3 of 3 thought this review was well written
Straightedge Hardcore. Aggressive, close-minded, macho. Just some of the words used to describe this fairly strictly conservative genre and ideals. To be fair, out of all cultures, Straightedge is the one that never even bothered looking for sympathy, so people cannot be blamed for describing it so negatively. Rarely does it get described as; fun, forward-thinking or melodic. But Casey Jones, despite still being very strictly proud of their lifestyles, may well have just turned people’s perceptions on what “Straightedge Hardcore is” here. This, their second album – although as on their first album they were still considered a side-project of Evergreen Terrace, this could be described as their debut proper – sees Casey Jones up the ante from their first album which saw them take their open-minded and sometimes even humorous opinions on straightedge and the matters surrounding it, but was still too generic to really make anyone take notice. Here though, they’ve come up with something really enjoyable.
One of the first thing’s you’ll notice when listening to this album is its production. On fantastic opener ‘1 out of 3 have an STD’ – which also straight away introduces Casey Jones’s humour in their music - it instantly distances itself from the current crop of macho, tough guy hardcore music by having a very high toned guitar sound rather than the bassy sustain filled guitar sounds of their peers, and makes this album feel very much like the original hardcore sounds of say; Minor Threat or Gorilla Biscuits. This highly defined production means every instrument is pretty much level, except for Josh James high-pitched throaty vocals which again, completely distances himself from the likes of Jamie Jasta of Hatebreed. And it is the production that very much gives this album it’s “edge” (ho, ho. That’s a pun by the way.)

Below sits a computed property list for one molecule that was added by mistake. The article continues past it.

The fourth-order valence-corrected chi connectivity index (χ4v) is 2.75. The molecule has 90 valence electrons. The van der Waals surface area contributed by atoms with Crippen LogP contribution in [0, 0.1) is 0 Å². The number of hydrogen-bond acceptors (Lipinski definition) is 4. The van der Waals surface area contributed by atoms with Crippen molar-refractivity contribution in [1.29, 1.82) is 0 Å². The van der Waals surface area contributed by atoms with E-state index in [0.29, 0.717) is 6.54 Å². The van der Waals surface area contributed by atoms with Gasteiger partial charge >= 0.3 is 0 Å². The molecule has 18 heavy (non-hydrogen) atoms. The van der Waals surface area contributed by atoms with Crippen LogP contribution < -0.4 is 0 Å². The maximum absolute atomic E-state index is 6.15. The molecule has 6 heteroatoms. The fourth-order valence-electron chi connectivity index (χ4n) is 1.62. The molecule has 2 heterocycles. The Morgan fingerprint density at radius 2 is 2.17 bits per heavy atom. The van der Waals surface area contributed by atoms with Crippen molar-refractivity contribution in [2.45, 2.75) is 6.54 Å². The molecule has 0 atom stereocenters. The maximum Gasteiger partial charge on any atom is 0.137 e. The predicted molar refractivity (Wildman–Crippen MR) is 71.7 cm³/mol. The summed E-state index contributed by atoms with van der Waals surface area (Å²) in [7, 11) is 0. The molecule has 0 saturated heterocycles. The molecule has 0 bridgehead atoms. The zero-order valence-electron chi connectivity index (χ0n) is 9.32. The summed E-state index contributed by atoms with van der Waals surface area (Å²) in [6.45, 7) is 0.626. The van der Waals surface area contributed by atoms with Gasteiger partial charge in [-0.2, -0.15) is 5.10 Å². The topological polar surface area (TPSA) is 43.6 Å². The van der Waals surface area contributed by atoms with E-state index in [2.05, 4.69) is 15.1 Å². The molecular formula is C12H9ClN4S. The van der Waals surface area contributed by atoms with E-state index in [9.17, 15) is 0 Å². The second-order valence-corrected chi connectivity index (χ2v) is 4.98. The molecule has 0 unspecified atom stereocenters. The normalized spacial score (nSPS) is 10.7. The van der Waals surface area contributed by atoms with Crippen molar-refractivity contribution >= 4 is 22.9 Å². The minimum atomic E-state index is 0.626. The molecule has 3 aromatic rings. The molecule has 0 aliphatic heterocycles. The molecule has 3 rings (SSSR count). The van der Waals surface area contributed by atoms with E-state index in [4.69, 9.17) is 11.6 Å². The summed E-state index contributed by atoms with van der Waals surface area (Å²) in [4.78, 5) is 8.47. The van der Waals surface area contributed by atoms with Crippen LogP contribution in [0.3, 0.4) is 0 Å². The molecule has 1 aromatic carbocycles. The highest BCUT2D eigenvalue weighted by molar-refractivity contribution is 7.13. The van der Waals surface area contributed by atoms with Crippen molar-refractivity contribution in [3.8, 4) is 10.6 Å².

But that’s not to say the songs themselves don’t stand up either. This is a fantastically pleasing Melodic Hardcore album smacked against normally aggressive music and values, and this mix is extremely refreshing to hear. ‘Medic’ for instance, epitomises everything this band are about; outlining the problems of American Youth and how to make things better, translated beautifully 40 seconds in when it goes to a dramatic drum and guitar break, before James’ emotionally powerful vocals return, screaming “But we must, push, for change!” and is one of the most moving moments of all heavy music that I know of.
And its moments and subtle things like this that put Casey Jones head and shoulders over their peers. No, it’s not going to be as influential or as powerful as Give up the Ghost or Modern Life is War, but as long as their continue to make honest, potent music, Casey Jones has a bright future ahead of them. You don’t have to agree with “The Message” but you cannot deny the power of this music.